These due diligence reports are completed to the same exceptionally high standard as TRACE’s other due diligence reports, but they are “portable”.   That is, they are owned by the third party, which can – after our rigorous review, verification and approval –provide the report to as many companies as they choose and advertise the fact of their certification on their websites.  (Their control over the distribution of the report also enables companies to avoid data privacy concerns about the transmission of personal data across borders.)


Biggest Compliance Stories for July 2014 Reply

Take a moment to read our poll and vote for which headline you think was most newsworthy this month:

  1. UK’s Serious Fraud Office Charges Alstom Network UK with Corruption: The investigation, which commenced as a result of information provided to the SFO by the Office of the Attorney General in Switzerland, concerns large transport projects in India, Poland and Tunisia in the early 2000s. None of the charges fall, however, under the UK’s 2010 Bribery Act.
  1. China Launches Formal Investigation of Zhou Yongkang for Graft: China put an end to years of speculation when it brought charges this month against Mr. Zhou, who was formerly in charge of the country’s entire state security, courts, police and paramilitary forces until retiring two years ago.
  1. U.S.-based Firearms Manufacturer to Pay $2 million to Settle SEC Corruption Charges: Smith & Wesson Holding Corporation agreed to pay $2 million to the U.S. Securities and Exchange Commission to settle charges that it violated the U.S. Foreign Corrupt Practices Act, after last month receiving a declination from the U.S. Department of Justice for its role in the Africa Sting Operation.
  1. U.S. Corruption Trial of Former Virginia Governor Bob McDonnell Begins: McDonnell and his wife were indicted in January on federal corruption charges following a months-long federal investigation into gifts McDonnell received from a political donor.  The former Governor has adopted a unique defense strategy, claiming that his marriage was too unhappy and disjointed for either partner to have conspired with the other to accept bribes.
  1. More Whistleblowers Come Forth in GSK Bribery Investigation: Starting in China, bribery claims against British drug maker GlaxoSmithKline have surfaced in other countries as well over the past year, including Poland, Iraq, Jordan and Lebanon. This month, allegations emerged that the company paid bribes to Syrian doctors, dentists, pharmacists and government officials to win tenders and to obtain improper business advantages.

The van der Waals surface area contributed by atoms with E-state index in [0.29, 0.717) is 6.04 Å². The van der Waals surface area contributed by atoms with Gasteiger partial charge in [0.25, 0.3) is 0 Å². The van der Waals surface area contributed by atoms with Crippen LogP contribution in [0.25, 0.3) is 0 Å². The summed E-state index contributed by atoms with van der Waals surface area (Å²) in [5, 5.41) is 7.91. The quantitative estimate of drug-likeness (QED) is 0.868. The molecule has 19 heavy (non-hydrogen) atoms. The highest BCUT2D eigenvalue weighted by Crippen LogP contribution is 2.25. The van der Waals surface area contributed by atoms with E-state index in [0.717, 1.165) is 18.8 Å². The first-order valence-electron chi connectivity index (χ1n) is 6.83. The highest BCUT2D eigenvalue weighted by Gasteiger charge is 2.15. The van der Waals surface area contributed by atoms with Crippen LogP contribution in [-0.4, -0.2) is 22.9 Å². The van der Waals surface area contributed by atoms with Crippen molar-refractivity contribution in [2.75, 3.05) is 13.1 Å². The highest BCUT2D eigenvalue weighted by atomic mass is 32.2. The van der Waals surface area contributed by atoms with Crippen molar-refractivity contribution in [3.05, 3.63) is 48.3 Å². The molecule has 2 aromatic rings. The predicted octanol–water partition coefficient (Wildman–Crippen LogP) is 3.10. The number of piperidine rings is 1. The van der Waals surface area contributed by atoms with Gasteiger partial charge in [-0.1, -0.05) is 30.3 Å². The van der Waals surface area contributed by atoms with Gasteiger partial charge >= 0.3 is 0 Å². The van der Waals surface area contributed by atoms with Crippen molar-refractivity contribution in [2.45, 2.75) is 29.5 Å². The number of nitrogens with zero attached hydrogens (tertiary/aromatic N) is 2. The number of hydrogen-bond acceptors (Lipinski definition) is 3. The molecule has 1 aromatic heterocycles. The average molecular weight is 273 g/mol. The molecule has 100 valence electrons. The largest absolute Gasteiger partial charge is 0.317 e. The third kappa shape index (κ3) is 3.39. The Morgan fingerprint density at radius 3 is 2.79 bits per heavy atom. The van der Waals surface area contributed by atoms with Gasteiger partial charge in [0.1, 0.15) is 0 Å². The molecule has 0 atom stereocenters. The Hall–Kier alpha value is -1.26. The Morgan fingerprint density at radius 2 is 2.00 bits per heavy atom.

A Royal Mess, Pt. 2: Non-Profits, Charitable Contributions and the FCPA 1

In our previous post, we discussed the ongoing corruption case against Princess Cristina of Spain and her husband, Duke Iñaki Urdungarin. Urdangarin, a former

[Courtesy of Flickr]

[Courtesy of Flickr]

Olympian, is accused of using his position to skim money from government contracts.  Princess Cristina, for her part, has been charged with tax fraud and money laundering.

Look past the headlines and you will see a risky scenario faced by many companies doing business abroad: contributing to foreign charities. The organization at the center of the Spanish case, Instituto Nóos, is a not-for-profit organization with extensive ties to public officials – including Spain’s Royal Family. Allegedly, Urdungarin channeled funds from corporations bidding on government contracts through the non-profit.  Charities and not-for-profits with connections to public officials raise significant concerns under the U.S. Foreign Corrupt Practices Act (FCPA), as donations to these organizations can be used to buy influence – for example, by funneling funds or donating to an officials’ favorite charity or cause.

Key Cases

The cases of Schering-Plough and Eli Lilly show that the risk of a FCPA violation is not limited to charities that funnel money to public officials, but extends to bona fide, legitimate charities as well. Both companies, while negotiating product sales with Polish government officials, made donations to the Chudow Castle Foundation, allegedly at the request of the foundation’s founder and president, who was also the Director of the Silesian Health Fund and in a position to influence the negotiations. The SEC alleged that the donations had been made to influence the public official and win contracts.

As detailed in the SEC’s complaint, Schering-Plough donated approximately USD 76,000 and notably lacked a policy requiring due diligence of charitable entities. In 2004, in an agreement with the SEC, Schering-Plough agreed to increase their due diligence efforts and pay a USD 500,000 civil penalty for their actions. According to the SEC Complaint regarding Eli Lilly, the company donated USD 39,000 and failed to properly oversee and investigate the relationship between the foundation, the negotiations, and the contributions. It’s notable, however, that in both cases it was not alleged that any money was transferred to the public official, or that the non-profit was illegitimate. Rather, the donations allegedly violated the FCPA because they were made to influence an official by donating to a cause the official was associated with and apparently cared about.

How Companies Can Protect Themselves

There are several practices companies can employ to protect themselves from the risk of violating the FCPA while making charitable donations.  As outlined in More…